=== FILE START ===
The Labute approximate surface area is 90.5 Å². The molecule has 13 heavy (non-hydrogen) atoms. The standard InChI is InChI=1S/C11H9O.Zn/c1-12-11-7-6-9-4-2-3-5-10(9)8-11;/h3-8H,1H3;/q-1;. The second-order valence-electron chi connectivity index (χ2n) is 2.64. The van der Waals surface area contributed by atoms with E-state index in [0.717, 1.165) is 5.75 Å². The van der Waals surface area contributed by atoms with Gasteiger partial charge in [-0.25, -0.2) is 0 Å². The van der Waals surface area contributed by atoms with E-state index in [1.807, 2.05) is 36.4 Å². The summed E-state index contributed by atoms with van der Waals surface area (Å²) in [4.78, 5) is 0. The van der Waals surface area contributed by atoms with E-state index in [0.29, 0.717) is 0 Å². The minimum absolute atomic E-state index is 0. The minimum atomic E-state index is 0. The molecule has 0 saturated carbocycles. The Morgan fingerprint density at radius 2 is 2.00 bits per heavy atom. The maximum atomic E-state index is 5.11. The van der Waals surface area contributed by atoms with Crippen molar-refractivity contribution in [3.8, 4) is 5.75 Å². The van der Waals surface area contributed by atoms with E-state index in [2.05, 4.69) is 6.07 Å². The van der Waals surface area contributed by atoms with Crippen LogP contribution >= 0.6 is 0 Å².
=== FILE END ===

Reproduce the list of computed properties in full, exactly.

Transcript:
The Labute approximate surface area is 90.5 Å². The molecule has 13 heavy (non-hydrogen) atoms. The standard InChI is InChI=1S/C11H9O.Zn/c1-12-11-7-6-9-4-2-3-5-10(9)8-11;/h3-8H,1H3;/q-1;. The second-order valence-electron chi connectivity index (χ2n) is 2.64. The van der Waals surface area contributed by atoms with E-state index in [0.717, 1.165) is 5.75 Å². The van der Waals surface area contributed by atoms with Gasteiger partial charge in [-0.25, -0.2) is 0 Å². The van der Waals surface area contributed by atoms with E-state index in [1.807, 2.05) is 36.4 Å². The summed E-state index contributed by atoms with van der Waals surface area (Å²) in [4.78, 5) is 0. The van der Waals surface area contributed by atoms with E-state index in [0.29, 0.717) is 0 Å². The minimum absolute atomic E-state index is 0. The minimum atomic E-state index is 0. The molecule has 0 saturated carbocycles. The Morgan fingerprint density at radius 2 is 2.00 bits per heavy atom. The maximum atomic E-state index is 5.11. The van der Waals surface area contributed by atoms with Crippen molar-refractivity contribution in [3.8, 4) is 5.75 Å². The van der Waals surface area contributed by atoms with E-state index in [2.05, 4.69) is 6.07 Å². The van der Waals surface area contributed by atoms with Crippen LogP contribution >= 0.6 is 0 Å².